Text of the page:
• Government is focused on action.
  • We are 18% of the world’s population but consuming only 6% of the energy.
  • National Action Plan on Climate Change (NAPCC)
  • International Solar Alliance (ISA)
  • State Action Plan on Climate Change (SAPCC)
  • FAME Scheme for E-mobility
  • Atal Mission for Rejuvenation & Urban Transformation (AMRUT) for Smart Cities
  • Pradhan Mantri Ujjwala Yojana
  • UJALA scheme
  • Swachh Bharat Mission


Challenges in addressing climate change:

  • Regional Inequality:
    • The principle of Common but differentiated responsibilities was proposed to tackle climate change by addressing the regional inequality.
    • However, the indifferent behaviour by the developed countries has led to partial success of many global initiatives. Eg. Kyoto Protocol.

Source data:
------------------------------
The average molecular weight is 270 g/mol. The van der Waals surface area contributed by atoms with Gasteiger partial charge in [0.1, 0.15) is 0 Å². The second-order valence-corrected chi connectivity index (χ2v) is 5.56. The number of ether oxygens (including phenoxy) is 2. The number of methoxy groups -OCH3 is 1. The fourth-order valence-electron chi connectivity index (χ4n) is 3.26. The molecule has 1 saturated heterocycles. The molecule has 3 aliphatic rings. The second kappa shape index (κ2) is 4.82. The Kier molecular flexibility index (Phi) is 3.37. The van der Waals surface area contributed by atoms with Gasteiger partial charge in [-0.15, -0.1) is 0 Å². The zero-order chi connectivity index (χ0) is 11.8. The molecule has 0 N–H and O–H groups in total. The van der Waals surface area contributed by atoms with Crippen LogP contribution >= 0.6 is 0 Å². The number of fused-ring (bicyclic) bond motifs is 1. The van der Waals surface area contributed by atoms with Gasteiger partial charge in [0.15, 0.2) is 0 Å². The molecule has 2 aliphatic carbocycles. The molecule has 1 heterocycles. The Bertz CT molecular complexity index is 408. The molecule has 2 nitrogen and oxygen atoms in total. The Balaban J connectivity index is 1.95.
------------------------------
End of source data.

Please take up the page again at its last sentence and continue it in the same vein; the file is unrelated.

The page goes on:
• Developed Countries not taking responsibility:
    • Historical emissions and pollution caused due to industrial revolution is not accepted by the industrialized nations.
    • Developed nations are unwilling to accept the responsibility and are moving away from global agreements. Eg. USA rejecting the Paris deal.
  • Finance:
    • Huge amount of funds are required for adaptation and mitigation measures to be adopted.
    • For eg: electric mobility, certainly is a green measure, but is actually expensive, in immediate terms, in terms of cost per vehicle kilometre.
    • The cost of shifting into renewable energy is also a fiscal challenge to most countries.
  • Technology: